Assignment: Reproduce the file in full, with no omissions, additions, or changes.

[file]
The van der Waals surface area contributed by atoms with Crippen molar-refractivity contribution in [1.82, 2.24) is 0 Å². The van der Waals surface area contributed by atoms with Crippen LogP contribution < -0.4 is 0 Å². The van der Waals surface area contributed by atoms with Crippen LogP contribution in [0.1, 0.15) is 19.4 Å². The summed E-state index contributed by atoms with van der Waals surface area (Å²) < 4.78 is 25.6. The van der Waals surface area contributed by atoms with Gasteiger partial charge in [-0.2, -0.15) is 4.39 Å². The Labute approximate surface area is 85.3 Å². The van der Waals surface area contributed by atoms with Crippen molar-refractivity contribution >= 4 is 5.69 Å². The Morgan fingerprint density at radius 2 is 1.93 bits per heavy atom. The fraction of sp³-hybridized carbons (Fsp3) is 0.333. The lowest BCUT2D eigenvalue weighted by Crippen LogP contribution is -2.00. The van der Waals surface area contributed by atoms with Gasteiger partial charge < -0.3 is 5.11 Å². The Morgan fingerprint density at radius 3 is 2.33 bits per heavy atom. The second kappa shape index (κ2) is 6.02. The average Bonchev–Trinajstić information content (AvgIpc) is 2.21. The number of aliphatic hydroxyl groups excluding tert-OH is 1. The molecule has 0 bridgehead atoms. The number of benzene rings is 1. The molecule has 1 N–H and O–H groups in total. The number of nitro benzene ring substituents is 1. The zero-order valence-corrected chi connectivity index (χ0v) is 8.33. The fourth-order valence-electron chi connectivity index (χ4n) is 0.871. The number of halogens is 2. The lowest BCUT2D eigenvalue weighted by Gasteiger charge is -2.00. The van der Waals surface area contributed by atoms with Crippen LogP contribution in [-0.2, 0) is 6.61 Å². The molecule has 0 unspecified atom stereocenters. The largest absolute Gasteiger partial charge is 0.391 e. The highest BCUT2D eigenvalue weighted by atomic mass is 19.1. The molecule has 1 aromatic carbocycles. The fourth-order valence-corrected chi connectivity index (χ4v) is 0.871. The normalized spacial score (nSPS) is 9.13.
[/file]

The van der Waals surface area contributed by atoms with Crippen molar-refractivity contribution in [1.82, 2.24) is 0 Å². The van der Waals surface area contributed by atoms with Crippen LogP contribution < -0.4 is 0 Å². The van der Waals surface area contributed by atoms with Crippen LogP contribution in [0.1, 0.15) is 19.4 Å². The summed E-state index contributed by atoms with van der Waals surface area (Å²) < 4.78 is 25.6. The van der Waals surface area contributed by atoms with Gasteiger partial charge in [-0.2, -0.15) is 4.39 Å². The Labute approximate surface area is 85.3 Å². The van der Waals surface area contributed by atoms with Crippen molar-refractivity contribution >= 4 is 5.69 Å². The Morgan fingerprint density at radius 2 is 1.93 bits per heavy atom. The fraction of sp³-hybridized carbons (Fsp3) is 0.333. The lowest BCUT2D eigenvalue weighted by Crippen LogP contribution is -2.00. The van der Waals surface area contributed by atoms with Gasteiger partial charge < -0.3 is 5.11 Å². The Morgan fingerprint density at radius 3 is 2.33 bits per heavy atom. The second kappa shape index (κ2) is 6.02. The average Bonchev–Trinajstić information content (AvgIpc) is 2.21. The number of aliphatic hydroxyl groups excluding tert-OH is 1. The molecule has 0 bridgehead atoms. The number of benzene rings is 1. The molecule has 1 N–H and O–H groups in total. The number of nitro benzene ring substituents is 1. The zero-order valence-corrected chi connectivity index (χ0v) is 8.33. The fourth-order valence-electron chi connectivity index (χ4n) is 0.871. The number of halogens is 2. The lowest BCUT2D eigenvalue weighted by Gasteiger charge is -2.00. The van der Waals surface area contributed by atoms with Crippen LogP contribution in [-0.2, 0) is 6.61 Å². The molecule has 0 unspecified atom stereocenters. The largest absolute Gasteiger partial charge is 0.391 e. The highest BCUT2D eigenvalue weighted by atomic mass is 19.1. The molecule has 1 aromatic carbocycles. The fourth-order valence-corrected chi connectivity index (χ4v) is 0.871. The normalized spacial score (nSPS) is 9.13.